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AIDS Care. 2019 May;31(5):636-646. doi: 10.1080/09540121.2018.1549723. Epub 2018 Nov 29.

Content guidance for mobile phones short message service (SMS)-based antiretroviral therapy adherence and appointment reminders: a review of the literature.

Author information

1
a Department of Public Health and Community Medicine , Tufts University School of Medicine , Boston , MA , USA.
2
b Tufts University Clinical and Translational Science Institute , Boston , MA , USA.
3
c Division of Geographic Medicine and Infectious Diseases , Tufts Medical Center , Boston , MA , USA.

Abstract

Mobile phones are increasingly being used to support health activities, including the care and management of people living with HIV/AIDS. Short message service (SMS) has been explored as a means to optimize and support behaviour change. However, there is minimal guidance on messaging content development. The purpose of this review was to inform the content of SMS messages for mobile health (mHealth) initiatives designed to support anti-retroviral therapy adherence and clinic appointment keeping in resource-limited settings. PubMed, OvidMedline, Google Scholar, K4Health's mHealth Evidence database, the mHealth Working Group project resource, and Health COMpass were searched. A request to online communities for recommendations on message content was also made. 1010 unique sources were identified, of which 51 were included. The information was organized into three categories: pre-message development, message development, and security and privacy. Fifteen of the publications explicitly provided their message content. Important lessons when developing the content of SMS were: (1) conducting formative research; (2) grounding content in behaviour change theory; and (3) reviewing proposed content with experts. Best practices exist for developing message content for behaviour change. Efforts should be continued to apply lessons learned from the existing literature to inform mHealth initiatives supporting HIV/AIDS care and treatment.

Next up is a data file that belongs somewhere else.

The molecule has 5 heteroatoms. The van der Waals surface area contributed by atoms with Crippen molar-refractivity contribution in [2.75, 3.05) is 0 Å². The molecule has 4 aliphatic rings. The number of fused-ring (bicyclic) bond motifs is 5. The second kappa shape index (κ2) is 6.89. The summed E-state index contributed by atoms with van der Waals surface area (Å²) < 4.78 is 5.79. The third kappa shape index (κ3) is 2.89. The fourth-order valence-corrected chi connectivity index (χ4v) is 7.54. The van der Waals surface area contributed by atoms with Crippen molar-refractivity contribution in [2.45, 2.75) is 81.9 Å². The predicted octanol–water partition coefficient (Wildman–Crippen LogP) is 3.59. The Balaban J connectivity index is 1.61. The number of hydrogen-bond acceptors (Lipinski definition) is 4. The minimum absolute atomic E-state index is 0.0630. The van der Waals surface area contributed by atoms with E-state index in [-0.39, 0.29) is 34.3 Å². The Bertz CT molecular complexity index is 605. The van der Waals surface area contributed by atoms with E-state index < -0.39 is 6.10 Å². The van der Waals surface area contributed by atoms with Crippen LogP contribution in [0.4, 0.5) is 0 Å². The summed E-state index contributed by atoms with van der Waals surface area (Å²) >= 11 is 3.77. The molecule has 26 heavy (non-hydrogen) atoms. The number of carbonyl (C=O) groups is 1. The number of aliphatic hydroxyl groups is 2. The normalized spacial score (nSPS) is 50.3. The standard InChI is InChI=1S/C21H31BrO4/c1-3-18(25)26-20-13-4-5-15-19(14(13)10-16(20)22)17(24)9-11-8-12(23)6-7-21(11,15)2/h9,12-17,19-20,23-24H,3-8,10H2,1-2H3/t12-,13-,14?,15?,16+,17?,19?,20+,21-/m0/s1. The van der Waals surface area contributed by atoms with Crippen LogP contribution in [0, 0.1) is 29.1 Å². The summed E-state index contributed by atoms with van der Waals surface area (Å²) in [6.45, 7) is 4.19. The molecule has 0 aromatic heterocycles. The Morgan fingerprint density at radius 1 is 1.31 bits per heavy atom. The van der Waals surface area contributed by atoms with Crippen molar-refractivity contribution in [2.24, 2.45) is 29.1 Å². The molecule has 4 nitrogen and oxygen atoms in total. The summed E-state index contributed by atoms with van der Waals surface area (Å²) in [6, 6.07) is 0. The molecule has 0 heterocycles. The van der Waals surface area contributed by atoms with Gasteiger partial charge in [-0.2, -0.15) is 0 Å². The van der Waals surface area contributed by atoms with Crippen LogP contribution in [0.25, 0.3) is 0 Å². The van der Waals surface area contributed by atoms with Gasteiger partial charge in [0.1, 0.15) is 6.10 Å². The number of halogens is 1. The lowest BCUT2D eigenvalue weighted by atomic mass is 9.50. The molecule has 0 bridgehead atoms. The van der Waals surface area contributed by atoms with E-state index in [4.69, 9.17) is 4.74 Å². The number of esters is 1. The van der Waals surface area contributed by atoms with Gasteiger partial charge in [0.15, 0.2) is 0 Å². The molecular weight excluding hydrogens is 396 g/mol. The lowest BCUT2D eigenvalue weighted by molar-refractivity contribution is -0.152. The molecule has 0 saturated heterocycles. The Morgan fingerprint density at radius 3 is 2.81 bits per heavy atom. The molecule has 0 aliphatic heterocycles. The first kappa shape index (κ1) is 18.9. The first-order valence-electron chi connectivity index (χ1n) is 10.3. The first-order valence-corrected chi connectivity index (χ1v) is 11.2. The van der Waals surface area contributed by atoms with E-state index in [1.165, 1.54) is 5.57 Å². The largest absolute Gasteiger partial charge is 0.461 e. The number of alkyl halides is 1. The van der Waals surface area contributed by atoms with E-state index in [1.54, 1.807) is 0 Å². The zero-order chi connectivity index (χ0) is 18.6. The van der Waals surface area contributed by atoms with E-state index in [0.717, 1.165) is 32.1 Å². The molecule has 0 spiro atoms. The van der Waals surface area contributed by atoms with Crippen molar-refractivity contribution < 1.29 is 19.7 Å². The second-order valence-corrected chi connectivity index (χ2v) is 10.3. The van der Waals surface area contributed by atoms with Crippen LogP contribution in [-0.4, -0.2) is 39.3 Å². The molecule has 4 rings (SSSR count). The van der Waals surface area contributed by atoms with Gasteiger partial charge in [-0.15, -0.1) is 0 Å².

KEYWORDS:

HIV; SMS; adherence; biotechnology; infectious disease; mobile phone

PMID:
30497271
PMCID:
PMC6408301
[Available on 2020-05-01]
DOI:
10.1080/09540121.2018.1549723

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